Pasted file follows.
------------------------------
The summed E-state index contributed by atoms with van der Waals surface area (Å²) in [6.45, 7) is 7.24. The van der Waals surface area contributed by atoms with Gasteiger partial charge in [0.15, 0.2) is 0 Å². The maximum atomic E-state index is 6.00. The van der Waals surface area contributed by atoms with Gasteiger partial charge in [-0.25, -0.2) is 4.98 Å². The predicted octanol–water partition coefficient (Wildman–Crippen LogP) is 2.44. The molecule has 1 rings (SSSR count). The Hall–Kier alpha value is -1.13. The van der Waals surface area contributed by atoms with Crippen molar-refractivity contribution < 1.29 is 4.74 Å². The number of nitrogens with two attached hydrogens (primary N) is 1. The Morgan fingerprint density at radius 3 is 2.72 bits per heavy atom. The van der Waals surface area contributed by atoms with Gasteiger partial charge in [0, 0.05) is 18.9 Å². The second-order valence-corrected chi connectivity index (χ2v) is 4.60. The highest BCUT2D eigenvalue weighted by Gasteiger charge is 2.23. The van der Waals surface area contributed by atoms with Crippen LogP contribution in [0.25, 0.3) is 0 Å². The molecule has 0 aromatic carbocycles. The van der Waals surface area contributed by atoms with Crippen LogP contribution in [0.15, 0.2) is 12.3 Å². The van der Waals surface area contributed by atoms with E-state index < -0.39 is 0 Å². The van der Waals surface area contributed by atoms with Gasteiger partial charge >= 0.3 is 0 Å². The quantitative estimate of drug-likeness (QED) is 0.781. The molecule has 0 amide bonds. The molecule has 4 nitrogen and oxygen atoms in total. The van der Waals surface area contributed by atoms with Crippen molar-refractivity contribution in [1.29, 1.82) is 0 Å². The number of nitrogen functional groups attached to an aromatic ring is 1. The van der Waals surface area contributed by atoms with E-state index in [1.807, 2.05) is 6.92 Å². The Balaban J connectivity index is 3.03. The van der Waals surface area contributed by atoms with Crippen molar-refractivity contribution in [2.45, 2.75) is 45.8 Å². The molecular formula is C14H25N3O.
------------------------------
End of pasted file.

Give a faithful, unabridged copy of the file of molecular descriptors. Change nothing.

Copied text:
The summed E-state index contributed by atoms with van der Waals surface area (Å²) in [6.45, 7) is 7.24. The van der Waals surface area contributed by atoms with Gasteiger partial charge in [0.15, 0.2) is 0 Å². The maximum atomic E-state index is 6.00. The van der Waals surface area contributed by atoms with Gasteiger partial charge in [-0.25, -0.2) is 4.98 Å². The predicted octanol–water partition coefficient (Wildman–Crippen LogP) is 2.44. The molecule has 1 rings (SSSR count). The Hall–Kier alpha value is -1.13. The van der Waals surface area contributed by atoms with Crippen molar-refractivity contribution < 1.29 is 4.74 Å². The number of nitrogens with two attached hydrogens (primary N) is 1. The Morgan fingerprint density at radius 3 is 2.72 bits per heavy atom. The van der Waals surface area contributed by atoms with Gasteiger partial charge in [0, 0.05) is 18.9 Å². The second-order valence-corrected chi connectivity index (χ2v) is 4.60. The highest BCUT2D eigenvalue weighted by Gasteiger charge is 2.23. The van der Waals surface area contributed by atoms with Crippen LogP contribution in [0.25, 0.3) is 0 Å². The molecule has 0 aromatic carbocycles. The van der Waals surface area contributed by atoms with Crippen LogP contribution in [0.15, 0.2) is 12.3 Å². The van der Waals surface area contributed by atoms with E-state index < -0.39 is 0 Å². The van der Waals surface area contributed by atoms with Gasteiger partial charge >= 0.3 is 0 Å². The quantitative estimate of drug-likeness (QED) is 0.781. The molecule has 0 amide bonds. The molecule has 4 nitrogen and oxygen atoms in total. The van der Waals surface area contributed by atoms with Crippen molar-refractivity contribution in [1.29, 1.82) is 0 Å². The number of nitrogen functional groups attached to an aromatic ring is 1. The van der Waals surface area contributed by atoms with E-state index in [1.807, 2.05) is 6.92 Å². The Balaban J connectivity index is 3.03. The van der Waals surface area contributed by atoms with Crippen molar-refractivity contribution in [2.45, 2.75) is 45.8 Å². The molecular formula is C14H25N3O.